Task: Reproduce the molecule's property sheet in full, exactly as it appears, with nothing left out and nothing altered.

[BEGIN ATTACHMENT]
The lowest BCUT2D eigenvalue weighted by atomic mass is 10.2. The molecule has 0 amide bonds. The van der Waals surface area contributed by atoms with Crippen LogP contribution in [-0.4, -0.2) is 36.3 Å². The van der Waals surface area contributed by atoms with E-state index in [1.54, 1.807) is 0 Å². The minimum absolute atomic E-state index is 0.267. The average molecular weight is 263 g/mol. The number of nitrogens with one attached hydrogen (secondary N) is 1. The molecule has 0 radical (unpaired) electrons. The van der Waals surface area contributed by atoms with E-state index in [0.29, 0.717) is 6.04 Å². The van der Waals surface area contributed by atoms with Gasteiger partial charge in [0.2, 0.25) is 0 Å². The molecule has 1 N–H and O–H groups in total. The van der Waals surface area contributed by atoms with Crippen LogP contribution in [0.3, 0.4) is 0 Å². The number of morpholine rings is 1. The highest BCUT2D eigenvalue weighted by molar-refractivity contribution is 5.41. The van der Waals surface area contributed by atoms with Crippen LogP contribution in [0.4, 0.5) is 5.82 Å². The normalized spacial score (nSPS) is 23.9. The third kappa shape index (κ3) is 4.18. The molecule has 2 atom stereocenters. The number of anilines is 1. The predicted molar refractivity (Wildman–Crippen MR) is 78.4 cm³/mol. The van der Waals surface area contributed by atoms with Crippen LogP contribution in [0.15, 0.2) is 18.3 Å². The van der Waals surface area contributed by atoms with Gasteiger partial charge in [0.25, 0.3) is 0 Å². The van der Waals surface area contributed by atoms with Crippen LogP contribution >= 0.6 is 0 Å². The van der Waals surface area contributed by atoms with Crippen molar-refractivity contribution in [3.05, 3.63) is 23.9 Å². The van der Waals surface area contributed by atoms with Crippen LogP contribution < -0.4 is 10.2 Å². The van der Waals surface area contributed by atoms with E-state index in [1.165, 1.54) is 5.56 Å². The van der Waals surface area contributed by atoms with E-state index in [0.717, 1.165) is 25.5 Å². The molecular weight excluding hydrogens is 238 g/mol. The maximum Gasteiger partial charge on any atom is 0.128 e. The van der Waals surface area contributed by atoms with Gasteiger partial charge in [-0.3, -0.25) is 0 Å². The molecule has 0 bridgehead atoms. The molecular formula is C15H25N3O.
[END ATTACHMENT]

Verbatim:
The lowest BCUT2D eigenvalue weighted by atomic mass is 10.2. The molecule has 0 amide bonds. The van der Waals surface area contributed by atoms with Crippen LogP contribution in [-0.4, -0.2) is 36.3 Å². The van der Waals surface area contributed by atoms with E-state index in [1.54, 1.807) is 0 Å². The minimum absolute atomic E-state index is 0.267. The average molecular weight is 263 g/mol. The number of nitrogens with one attached hydrogen (secondary N) is 1. The molecule has 0 radical (unpaired) electrons. The van der Waals surface area contributed by atoms with E-state index in [0.29, 0.717) is 6.04 Å². The van der Waals surface area contributed by atoms with Gasteiger partial charge in [0.2, 0.25) is 0 Å². The molecule has 1 N–H and O–H groups in total. The van der Waals surface area contributed by atoms with Crippen LogP contribution in [0.3, 0.4) is 0 Å². The number of morpholine rings is 1. The highest BCUT2D eigenvalue weighted by molar-refractivity contribution is 5.41. The van der Waals surface area contributed by atoms with Crippen LogP contribution in [0.4, 0.5) is 5.82 Å². The normalized spacial score (nSPS) is 23.9. The third kappa shape index (κ3) is 4.18. The molecule has 2 atom stereocenters. The number of anilines is 1. The predicted molar refractivity (Wildman–Crippen MR) is 78.4 cm³/mol. The van der Waals surface area contributed by atoms with Crippen LogP contribution in [0.15, 0.2) is 18.3 Å². The van der Waals surface area contributed by atoms with Gasteiger partial charge in [0.25, 0.3) is 0 Å². The van der Waals surface area contributed by atoms with Crippen LogP contribution >= 0.6 is 0 Å². The van der Waals surface area contributed by atoms with Crippen molar-refractivity contribution in [3.05, 3.63) is 23.9 Å². The van der Waals surface area contributed by atoms with Crippen LogP contribution < -0.4 is 10.2 Å². The van der Waals surface area contributed by atoms with E-state index in [1.165, 1.54) is 5.56 Å². The van der Waals surface area contributed by atoms with E-state index in [0.717, 1.165) is 25.5 Å². The molecular weight excluding hydrogens is 238 g/mol. The maximum Gasteiger partial charge on any atom is 0.128 e. The van der Waals surface area contributed by atoms with Gasteiger partial charge in [-0.3, -0.25) is 0 Å². The molecule has 0 bridgehead atoms. The molecular formula is C15H25N3O.